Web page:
A North Whidbey woman is starting a reward fund for information leading to the person or people responsible for causing a horrific injury to a cat with fireworks.
Chrissie Dunlap said her family was devastated by the crime and the loss of the sweet kitty, but she was also comforted by response from social media.
“People have reached out,” she said. “It was so overwhelming. There’s so much love in this community and anger over what happened.”
Dunlap explained that her cat, Kenai, went outside in the morning of July 3, which is his usual routine.
She lives on Summit Boulevard, which is near Ault Field Road. She saw him walking to the house in the early evening, and he looked fine from a distance.
But when Kenai got closer, she saw that his face was covered in blood. She cautiously approached him, but the injured feline ran into blackberry bushes before she could get to him. She continually went outside to look for him and call for him over the next 48 hours, but he was nowhere to be seen.
Finally, on Sunday afternoon, her grandchildren left the sliding glass door ajar and Kenai walked into the house.
The injuries to his lower face were horrifying, Dunlap said. His entire mouth was “distorted,” she explained. The skin on his jaw was hanging off the bone, his teeth were missing or broken and the roof of his mouth was hanging down.
The fur around his mouth and his whiskers were singed.
Her son and daughter-in-law took the cat to an emergency hospital in Skagit County. The veterinarian, however, didn’t have good news.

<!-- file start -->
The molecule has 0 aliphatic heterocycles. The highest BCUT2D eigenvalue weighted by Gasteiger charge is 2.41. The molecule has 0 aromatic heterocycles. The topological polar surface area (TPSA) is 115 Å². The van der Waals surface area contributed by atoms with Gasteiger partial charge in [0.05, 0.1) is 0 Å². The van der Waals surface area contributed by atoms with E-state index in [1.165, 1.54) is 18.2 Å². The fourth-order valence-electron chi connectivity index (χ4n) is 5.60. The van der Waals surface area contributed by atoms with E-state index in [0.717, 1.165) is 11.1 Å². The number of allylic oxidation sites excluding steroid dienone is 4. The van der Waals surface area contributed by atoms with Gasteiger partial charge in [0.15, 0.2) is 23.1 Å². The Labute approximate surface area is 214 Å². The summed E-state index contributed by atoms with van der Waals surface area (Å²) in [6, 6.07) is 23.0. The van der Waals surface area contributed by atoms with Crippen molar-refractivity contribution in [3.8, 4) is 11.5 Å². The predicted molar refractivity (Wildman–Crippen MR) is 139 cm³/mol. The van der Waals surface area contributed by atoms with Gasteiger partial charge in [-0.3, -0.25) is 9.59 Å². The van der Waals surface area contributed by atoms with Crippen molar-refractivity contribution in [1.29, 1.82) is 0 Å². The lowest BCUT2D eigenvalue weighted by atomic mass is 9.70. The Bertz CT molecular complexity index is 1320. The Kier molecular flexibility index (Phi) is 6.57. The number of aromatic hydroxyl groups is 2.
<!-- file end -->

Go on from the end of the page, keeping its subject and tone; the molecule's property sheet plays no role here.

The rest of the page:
“The vet said it would take multiple surgeries to repair the damage,” she said, “and even then he couldn’t guarantee Kenai’s quality of life.”
As a result, the injured cat was euthanized.
Dunlap said she called the Island County Sheriff’s Office and was grateful for the response.
Evan Tingstad, the chief criminal deputy, said the department takes the case very seriously.
Tingstad said the cat’s wounds do seem to have been caused by fireworks of some kind.
“I don’t know what else would cause that kind of injury,” he said, noting the singed fur.
It’s being investigated as animal cruelty in the first degree, which is a felony charge. Tingstad said an animal control officer interviewed about 25 residents in the neighborhood, but there are currently no leads in the case.
Dunlap told the story of what happened to Kenai on the Facebook page Whidbey Island Community and quickly got a huge response of “support, love and anger.” One of those people to respond was Christopher Reed, who is running for Island County commissioner. He helped her to set up the reward account at Alaska USA.